It’s hard getting to the beginning of anything, but with Troost (1011 Manhattan Ave) in Greenpoint, it might help to keep in mind a street sign in Kansas City: Troost Ave. “I just liked the way it looked,” the owner, John Ortiz says, one evening during a sit down at Goldie’s, on what we both agree is the “other side” of Greenpoint. Troost opened its doors in 2011. It started as a café, beer and wine bar. But it’s grown since then to include a full bar and live music. But John is specific. It is “not a music venue. It’s a bar that has music.” It having music occupies a lot of the conversation.
“It’s interesting,” he says, “to see artists respond when you put limitations on them.” The limitations are familiar to anyone who attends shows or is a musician in New York. They come down to two things: noise and space. “It’s almost always worked out. One or two cases, maybe.” One aspect that keeps things going is a good relationship with the neighbors. “They all have my number. They’re great. Sometimes I get a text saying, ‘hey, last night was a little loud,’ but for the most part, the relationship is really good.” Another is just figuring out who could and should play. Who does the approaching? “It’s pretty much word of mouth, musicians putting me in touch with other musicians,” he says.
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YouTube plays a role. With music production what it is—available at the click of a button—it’s important to see how a performer or group of performers comes off in person. Then there’s the question of payment. It comes up. “Some people ask for a guarantee. I have to tell them, the bar has to make money first. Once it gets past a certain amount, they get a percentage.” Because there’s no cover charged at the door, this is more than fair, and usually the artist gets something.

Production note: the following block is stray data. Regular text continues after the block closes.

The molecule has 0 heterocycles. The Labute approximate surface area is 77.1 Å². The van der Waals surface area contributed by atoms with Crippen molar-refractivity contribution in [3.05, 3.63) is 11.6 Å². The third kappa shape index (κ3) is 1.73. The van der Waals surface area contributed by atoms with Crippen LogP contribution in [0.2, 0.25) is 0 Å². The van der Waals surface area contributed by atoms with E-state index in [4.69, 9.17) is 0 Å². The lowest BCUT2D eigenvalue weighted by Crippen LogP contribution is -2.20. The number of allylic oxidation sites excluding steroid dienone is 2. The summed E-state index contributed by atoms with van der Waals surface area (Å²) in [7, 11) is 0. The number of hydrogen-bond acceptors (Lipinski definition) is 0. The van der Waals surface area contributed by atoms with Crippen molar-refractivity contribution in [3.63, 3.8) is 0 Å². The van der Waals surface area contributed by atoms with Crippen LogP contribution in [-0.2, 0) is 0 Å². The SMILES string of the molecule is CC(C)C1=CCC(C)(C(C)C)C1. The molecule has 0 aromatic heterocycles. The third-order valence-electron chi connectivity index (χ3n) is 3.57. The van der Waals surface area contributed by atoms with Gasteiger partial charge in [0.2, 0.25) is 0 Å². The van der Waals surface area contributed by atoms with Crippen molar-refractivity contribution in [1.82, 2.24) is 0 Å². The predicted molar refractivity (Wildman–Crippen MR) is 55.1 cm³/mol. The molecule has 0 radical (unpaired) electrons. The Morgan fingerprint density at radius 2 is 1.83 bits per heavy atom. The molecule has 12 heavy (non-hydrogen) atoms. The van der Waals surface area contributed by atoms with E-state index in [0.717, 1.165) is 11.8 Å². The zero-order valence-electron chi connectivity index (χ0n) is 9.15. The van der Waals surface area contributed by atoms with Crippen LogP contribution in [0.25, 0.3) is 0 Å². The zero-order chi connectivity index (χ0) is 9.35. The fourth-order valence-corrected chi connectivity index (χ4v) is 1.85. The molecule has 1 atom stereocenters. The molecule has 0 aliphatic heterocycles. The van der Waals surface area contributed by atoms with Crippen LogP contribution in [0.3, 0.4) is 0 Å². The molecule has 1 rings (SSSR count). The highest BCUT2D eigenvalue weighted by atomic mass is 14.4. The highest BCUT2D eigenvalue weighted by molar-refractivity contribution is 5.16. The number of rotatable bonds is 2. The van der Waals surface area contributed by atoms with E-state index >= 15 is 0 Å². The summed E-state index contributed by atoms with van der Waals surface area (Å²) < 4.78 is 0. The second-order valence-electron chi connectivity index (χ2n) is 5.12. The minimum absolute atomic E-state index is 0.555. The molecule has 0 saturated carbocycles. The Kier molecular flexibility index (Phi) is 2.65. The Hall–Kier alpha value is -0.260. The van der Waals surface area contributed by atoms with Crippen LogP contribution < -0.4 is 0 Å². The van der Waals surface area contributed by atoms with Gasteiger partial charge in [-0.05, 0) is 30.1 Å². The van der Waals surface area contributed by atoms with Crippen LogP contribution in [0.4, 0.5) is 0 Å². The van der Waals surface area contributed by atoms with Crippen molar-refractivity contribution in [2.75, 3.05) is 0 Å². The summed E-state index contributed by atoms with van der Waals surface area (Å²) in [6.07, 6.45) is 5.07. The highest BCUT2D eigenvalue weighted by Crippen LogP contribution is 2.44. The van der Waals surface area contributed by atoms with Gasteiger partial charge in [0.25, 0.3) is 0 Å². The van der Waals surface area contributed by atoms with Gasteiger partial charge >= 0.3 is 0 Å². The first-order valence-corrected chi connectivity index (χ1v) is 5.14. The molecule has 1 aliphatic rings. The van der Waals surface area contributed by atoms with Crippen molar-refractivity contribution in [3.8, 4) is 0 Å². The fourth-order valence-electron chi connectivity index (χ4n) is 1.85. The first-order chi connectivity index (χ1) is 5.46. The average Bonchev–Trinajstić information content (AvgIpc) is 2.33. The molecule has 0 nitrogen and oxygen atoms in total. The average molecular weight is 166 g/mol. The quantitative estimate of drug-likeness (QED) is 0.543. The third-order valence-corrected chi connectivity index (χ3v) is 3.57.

So at what point did Troost move towards music? Was there anything or anyone specific?
Speaking of the question of origins, where is John from? “Los Angeles. But I’m not an Angelino anymore,” he says. “I still go back.” He’s lived in New York since 1997, and moved straight to Williamsburg, at a time when the neighborhood – well, desert, would be a generous word for it.
Ghosts of music venues past garner mention— Tonic, The Cooler, Tramps, Brownies. 9C in the East Village, North 6th, on, well, North 6th. There was no shortage of places to see some fairly tumultuous stuff. “It’s starting to come back,” he says. Were there any other venues he had in mind? “There was a place called Louis’s in the East Village, a jazz bar that never charged a cover. Then there was a place in London called the Wag Club, which did lunch time shows—imagine that. I never went to it (it closed in the early 80’s) but I was always kind of fascinated by the idea of it.”
And plans for the future? “We’re in a good place with the lease,” he says, “but it won’t last forever. So, the hope is a second place or something will happen down the line. We’ll see.” Before the evening wraps up, I’m curious if there is a way, something secret to keeping anything open in New York, particularly in Greenpoint, since one avenue away, on Franklin, rents went up by an average of 42% last year, the highest in the city. There’s no one ingredient, it turns out, but the words “living sculpture” come up. After contractors built the space up to code, John and his business partner did the rest of the layout, design and construction. “I did some carpentry on the side, and kept that up for about a year while business picked up. But we did the design, and still make some adjustments. We tweak it. For the most part, it looks the same as it did, but there are a few changes. You watch people while they’re here, see how they respond to things. See how the space is used, and if any part of it could be used better.”
Troost is the tale of an owner keeping a stake in their own game. And it’s a good one.